Hibbs is a Germany-based senior fellow in Carnegie’s Nuclear Policy Program. His areas of expertise are nuclear verification and safeguards, multilateral nuclear trade policy, international nuclear cooperation, and nonproliferation arrangements.
Mark Hibbs is a senior fellow in Carnegie’s Nuclear Policy Program, based in Berlin and Bonn, Germany. Before joining Carnegie in 2010 he was an editor and correspondent in the field of nuclear energy, nuclear trade, and nonproliferation. His work appeared in a number of publications, including the Financial Times organization, Nucleonics Week, and Nuclear Fuel, published by the Platts division of the McGraw-Hill Companies.
Hibbs’ research is focused broadly on international nuclear trade and nonproliferation governance in four main areas: the international nuclear trade regime, decisionmaking at the International Atomic Energy Agency, nuclear safeguards and verification, and bilateral nuclear cooperation arrangements.
In 2011 in Brussels, and in 2015 in Vienna, Hibbs chaired two workshops for all participating governments of the Nuclear Suppliers Group, the world’s leading multilateral nuclear trade control mechanism. He also authored a Carnegie report, The Future of the Nuclear Suppliers Group, published in 2011.
Hibbs also works on policy concerning the generation of nuclear power. In 2012 Hibbs co-authored with James Acton a report on Why Fukushima Was Preventable. Since 2012, Hibbs has led a project at Carnegie concerning the future of China’s nuclear energy program, its nuclear fuel cycle, and spent fuel management policies.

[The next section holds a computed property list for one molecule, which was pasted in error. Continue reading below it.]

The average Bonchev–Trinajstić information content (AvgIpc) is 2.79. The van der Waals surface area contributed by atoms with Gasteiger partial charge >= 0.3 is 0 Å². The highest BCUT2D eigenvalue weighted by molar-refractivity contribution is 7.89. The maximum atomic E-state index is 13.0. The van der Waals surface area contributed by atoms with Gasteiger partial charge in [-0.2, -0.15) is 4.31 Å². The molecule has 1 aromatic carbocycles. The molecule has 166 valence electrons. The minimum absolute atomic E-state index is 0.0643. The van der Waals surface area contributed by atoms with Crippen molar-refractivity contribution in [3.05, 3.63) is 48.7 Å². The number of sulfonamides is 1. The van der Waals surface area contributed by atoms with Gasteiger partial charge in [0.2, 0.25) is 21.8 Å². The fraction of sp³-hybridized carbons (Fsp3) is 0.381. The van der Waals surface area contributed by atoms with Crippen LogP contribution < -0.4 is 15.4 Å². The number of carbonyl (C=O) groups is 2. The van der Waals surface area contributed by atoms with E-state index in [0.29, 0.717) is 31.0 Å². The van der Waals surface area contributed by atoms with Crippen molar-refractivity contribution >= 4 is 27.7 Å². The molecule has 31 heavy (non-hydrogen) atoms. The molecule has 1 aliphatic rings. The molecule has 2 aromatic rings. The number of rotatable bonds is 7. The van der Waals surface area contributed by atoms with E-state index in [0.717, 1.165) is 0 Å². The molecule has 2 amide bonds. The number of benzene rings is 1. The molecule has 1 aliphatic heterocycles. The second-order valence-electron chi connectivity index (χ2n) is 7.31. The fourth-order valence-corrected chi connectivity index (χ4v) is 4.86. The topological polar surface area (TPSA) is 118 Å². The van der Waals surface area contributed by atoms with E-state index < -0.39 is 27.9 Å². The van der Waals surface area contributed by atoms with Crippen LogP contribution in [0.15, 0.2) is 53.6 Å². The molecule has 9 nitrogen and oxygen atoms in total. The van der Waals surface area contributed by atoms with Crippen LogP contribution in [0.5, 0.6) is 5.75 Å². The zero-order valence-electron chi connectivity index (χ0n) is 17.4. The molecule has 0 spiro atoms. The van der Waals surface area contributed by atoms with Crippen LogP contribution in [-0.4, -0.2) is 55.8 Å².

In 2014 Hibbs authored a study on Turkey’s policies concerning the Nuclear Nonproliferation Treaty and the Nuclear Suppliers Group as part of a project called Turkey’s Nuclear Future.
Since joining Carnegie Hibbs has also contributed in articles and commentary which have appeared in the New York Times, International Herald Tribune, Chosun Ilbo, Financial Times, Le Monde, Mainichi Shimbun, Frankfurter Allgemeine Zeitung, Washington Post, and other media. He has also been a frequent contributor to the Arms Control Wonk blog.
The current international negotiations on Iran’s nuclear program and on Greece’s debt crisis show striking similarities.